The lute: myths, musicians and instruments

Gramophone14th Jun 2019

Elizabeth Kenny takes us on an illustrated history of the instrument

Lute and harp players. Israhel van Meckenem (c.1445-1503). There are many reasons to love this image: pointy hat, pointy shoes, pointy medieval harp. The man is showing off his right hand technique: at this time the lute was played with a plectrum or quill, switching between single line melodies and chords. Or perhaps the technique is an excuse to show off his fashionable sleeves…either way, his hazardous seating arrangement suggests playing the right notes might not be top priority, and his tights don’t
Man drawing a lute by Albrecht Dürer, (1471-1528) woodcut, 1525. Painter, engraver, printer, landscape artist and theorist, Dürer, was every inch the Renaissance man. This picture shows more serious side: the lute at the centre not only of musical life but also of mathematical, and scientific inquiry. The neck is a little thicker now, as 6 pairs of strings to accommodate as opposed only 4 or 5 on the previous image. The semi-circular back invokes he planets whose unheard music was echoed by the resonating
Lute player addressing a couple. Jacques de Gheyn II. c.1595-6. Lutes provided on-stage music and contributed to dramatic effects in plays and courtly entertainments. This player addresses - or annoys - a couple, in a commedia-dell-arte mask, while suggestively tuning. But aside from the Carry-On style innuendo, it’s a good illustration of the right hand fingers plucking parallel to the strings (the hang-over from the plectrum style) and the little finger resting on the soundboard. (Bridgeman Images)
This what was came out of that Galilei-inspired Ancient Greece-meets-New Science-and-Technology moment around 1600: the Chitarrone (also known as Tiorba, or Theorbo). The humble bass lute was modified to meet the dramatic and vocal needs of large-scale entertainments and opera in Florence, Venice and Rome: the top two strings were tuned down an octave as sheep gut couldn’t be stretched to high pitch, and a second neck extension was added for the long, open bass strings.
Jacques Callot (1592-1635), The Lute Player, c.1622. These long necks looked bizarre to some….as it’s an engraving, this one is backwards, so the player looks as if he’s left-handed. Big hat matches the long neck, and perhaps it will keep the rain off… (Credit: Bridgeman Images)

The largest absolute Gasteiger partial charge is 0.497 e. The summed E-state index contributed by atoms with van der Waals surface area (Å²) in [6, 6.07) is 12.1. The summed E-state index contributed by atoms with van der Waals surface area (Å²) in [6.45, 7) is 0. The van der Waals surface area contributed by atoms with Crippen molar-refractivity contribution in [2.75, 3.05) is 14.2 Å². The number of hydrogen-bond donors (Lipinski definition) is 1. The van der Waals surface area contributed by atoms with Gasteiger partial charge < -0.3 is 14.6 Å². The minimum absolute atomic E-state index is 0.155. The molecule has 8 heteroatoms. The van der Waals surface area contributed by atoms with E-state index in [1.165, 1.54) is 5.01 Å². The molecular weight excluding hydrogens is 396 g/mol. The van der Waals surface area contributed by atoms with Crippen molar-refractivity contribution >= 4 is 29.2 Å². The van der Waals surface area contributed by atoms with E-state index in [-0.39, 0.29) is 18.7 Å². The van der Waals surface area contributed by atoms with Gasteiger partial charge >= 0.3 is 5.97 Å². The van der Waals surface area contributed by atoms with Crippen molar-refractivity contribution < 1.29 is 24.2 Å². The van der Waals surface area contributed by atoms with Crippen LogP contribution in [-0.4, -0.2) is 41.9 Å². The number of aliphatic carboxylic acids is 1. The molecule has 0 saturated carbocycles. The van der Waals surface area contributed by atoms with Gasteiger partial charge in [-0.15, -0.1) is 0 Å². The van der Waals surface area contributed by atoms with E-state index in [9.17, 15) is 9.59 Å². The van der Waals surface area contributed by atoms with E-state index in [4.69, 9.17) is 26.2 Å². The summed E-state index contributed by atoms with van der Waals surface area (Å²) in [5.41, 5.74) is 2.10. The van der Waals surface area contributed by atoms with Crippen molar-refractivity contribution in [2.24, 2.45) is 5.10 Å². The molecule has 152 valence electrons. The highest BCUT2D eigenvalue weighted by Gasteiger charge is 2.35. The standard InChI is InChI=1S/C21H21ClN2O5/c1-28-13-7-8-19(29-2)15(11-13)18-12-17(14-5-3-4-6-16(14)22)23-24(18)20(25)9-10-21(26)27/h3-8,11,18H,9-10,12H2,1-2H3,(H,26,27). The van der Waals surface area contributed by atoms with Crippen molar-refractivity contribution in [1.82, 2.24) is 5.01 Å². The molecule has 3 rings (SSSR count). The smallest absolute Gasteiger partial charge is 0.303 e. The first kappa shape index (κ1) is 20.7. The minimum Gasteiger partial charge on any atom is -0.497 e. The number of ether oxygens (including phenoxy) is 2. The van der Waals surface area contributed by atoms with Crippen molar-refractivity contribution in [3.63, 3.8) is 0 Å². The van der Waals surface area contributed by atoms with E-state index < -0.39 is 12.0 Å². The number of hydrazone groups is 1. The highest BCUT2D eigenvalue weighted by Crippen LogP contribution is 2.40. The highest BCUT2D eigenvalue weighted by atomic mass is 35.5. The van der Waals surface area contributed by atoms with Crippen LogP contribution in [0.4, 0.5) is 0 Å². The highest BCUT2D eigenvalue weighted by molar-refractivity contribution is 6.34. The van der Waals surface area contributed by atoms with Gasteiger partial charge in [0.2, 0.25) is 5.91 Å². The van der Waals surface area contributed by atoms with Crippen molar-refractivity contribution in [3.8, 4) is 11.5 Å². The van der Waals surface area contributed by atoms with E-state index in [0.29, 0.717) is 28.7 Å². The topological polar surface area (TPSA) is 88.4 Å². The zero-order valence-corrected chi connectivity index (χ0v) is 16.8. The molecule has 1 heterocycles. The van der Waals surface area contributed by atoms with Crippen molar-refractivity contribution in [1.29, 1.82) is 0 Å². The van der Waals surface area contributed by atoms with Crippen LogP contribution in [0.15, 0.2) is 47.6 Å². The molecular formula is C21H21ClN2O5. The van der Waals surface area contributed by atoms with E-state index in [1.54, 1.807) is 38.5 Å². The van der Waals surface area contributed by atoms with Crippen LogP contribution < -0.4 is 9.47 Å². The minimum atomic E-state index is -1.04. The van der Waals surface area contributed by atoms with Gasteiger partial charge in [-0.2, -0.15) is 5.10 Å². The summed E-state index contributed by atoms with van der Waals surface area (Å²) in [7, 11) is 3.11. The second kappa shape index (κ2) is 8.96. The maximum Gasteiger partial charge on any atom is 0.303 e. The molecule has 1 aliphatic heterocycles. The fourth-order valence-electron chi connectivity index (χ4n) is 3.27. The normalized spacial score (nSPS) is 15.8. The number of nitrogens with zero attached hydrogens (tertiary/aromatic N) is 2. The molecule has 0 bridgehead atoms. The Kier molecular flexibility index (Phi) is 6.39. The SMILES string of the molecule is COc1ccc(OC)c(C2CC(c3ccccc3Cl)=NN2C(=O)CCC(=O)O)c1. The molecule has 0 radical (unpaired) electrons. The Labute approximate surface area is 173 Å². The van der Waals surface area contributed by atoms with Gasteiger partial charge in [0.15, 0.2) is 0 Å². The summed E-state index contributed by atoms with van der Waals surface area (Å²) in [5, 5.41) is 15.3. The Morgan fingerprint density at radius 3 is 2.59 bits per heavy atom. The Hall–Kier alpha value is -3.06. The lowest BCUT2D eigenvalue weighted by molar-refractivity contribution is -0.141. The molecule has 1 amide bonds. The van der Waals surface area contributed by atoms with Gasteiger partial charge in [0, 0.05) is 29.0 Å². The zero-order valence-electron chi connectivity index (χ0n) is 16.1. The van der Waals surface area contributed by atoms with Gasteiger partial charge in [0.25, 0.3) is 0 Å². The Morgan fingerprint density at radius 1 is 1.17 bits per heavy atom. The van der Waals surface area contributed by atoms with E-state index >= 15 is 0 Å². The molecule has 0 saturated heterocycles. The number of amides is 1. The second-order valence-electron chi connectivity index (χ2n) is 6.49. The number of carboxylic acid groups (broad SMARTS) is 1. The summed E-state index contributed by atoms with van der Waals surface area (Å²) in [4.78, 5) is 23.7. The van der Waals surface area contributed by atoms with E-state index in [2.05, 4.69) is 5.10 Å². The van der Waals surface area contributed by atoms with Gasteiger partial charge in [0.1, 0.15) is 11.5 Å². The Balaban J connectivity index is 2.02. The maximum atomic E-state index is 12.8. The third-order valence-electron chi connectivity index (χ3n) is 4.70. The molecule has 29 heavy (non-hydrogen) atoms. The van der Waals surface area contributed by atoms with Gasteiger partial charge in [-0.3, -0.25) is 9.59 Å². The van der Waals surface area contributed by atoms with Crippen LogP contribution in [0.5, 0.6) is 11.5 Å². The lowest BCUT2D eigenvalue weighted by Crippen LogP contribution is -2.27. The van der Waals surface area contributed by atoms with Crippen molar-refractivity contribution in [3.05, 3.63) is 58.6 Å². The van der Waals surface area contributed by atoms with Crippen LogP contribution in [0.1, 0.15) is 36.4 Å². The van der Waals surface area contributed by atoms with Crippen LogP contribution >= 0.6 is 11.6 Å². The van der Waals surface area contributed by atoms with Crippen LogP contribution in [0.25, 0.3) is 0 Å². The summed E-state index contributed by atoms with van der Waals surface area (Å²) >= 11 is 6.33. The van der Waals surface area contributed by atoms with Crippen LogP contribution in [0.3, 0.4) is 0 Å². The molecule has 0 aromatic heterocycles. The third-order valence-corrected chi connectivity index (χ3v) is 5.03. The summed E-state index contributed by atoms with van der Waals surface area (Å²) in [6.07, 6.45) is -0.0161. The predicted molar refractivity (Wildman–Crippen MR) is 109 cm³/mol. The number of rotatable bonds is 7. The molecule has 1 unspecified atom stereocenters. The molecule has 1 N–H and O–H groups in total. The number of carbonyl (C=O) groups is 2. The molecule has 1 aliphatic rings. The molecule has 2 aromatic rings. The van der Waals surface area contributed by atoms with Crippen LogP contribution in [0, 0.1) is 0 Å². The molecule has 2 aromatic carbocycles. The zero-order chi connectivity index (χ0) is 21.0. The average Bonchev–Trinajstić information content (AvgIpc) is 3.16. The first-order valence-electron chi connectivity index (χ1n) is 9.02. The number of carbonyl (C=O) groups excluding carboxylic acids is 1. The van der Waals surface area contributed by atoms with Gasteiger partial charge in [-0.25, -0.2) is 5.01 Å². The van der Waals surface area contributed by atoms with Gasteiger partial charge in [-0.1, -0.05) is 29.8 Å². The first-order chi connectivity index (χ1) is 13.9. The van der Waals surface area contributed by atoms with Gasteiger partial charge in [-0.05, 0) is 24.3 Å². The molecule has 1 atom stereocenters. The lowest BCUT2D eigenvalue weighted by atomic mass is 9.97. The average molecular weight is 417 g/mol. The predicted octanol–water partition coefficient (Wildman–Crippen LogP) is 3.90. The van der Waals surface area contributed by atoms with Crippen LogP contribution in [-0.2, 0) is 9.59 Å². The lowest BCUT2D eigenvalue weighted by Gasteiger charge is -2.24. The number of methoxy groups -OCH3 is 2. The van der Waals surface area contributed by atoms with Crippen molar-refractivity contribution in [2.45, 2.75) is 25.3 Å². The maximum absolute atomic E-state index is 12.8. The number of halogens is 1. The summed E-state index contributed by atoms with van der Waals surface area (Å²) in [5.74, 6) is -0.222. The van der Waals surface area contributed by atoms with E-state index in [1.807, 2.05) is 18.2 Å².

During the seventeenth century a number of women players, both professional and amateur, came to the fore. Arabella Hunt was a contemporary of Henry Purcell, and a favourite of Princess, later Queen Anne. and her sister Mary. (see Olivia Colman’s amazing portrayal of Anne decades later, in The Favourite). Queen Mary sent for Hunt and Mr Gosling, accompanied by Purcell, but seemed to prefer Hunt’s self-accompanied lute to the more serious stuff on offer, asking for her to sing “Cold and Raw” to her lute o
Allegory of Music 1649 Laurent de la Hyre (1606-56). I chose another woman for the cover of my new CD Ars Longa (Linn/Outhere CKD603). She may be allegorical but that tuning hand and confident right arm mean business, and it’s a beautiful portrait of a French theorbo to boot. The soundboard is nicely dark and discoloured in places: she’s been playing for years, probably for longer than the bird behind her has been singing…
Italian guitar after Sellas, by Martin Haycock. And what of the guitar? Another question I’m asked is: was the lute the guitar’s ancestor? More like cousins, as they shared Middle Eastern origins, becoming the gitterne and the lute during the fifteenth century and developing along separate but related lines thereafter. Here’s a beautiful image of a copy of a Venetian, highly- decorated baroque (seventeenth century) guitar after Matteo Sellas, made by my friend and lute maker extraordinaire, Martin Haycoc

'I’ve been a lute player for nearly three decades. When I first encountered the instrument I thought it was 'the' lute, and had no idea that there would be so many shapes, sizes and tunings to get to grips with. But now I love that each one has its place in history and a different sound to match the many types of music that lute players played then, and still do now. This gallery represents a few of my favourite finds.' Elizabeth Kenny.

To launch the gallery, click the first image above 

Elizabeth Kenny begins a solo UK tour tomorrow, June 15, at Orford Church. For further dates click here. Her new recording, ‘Ars longa: Old and new music for theorbo’, released by Linn, is available from June 21.

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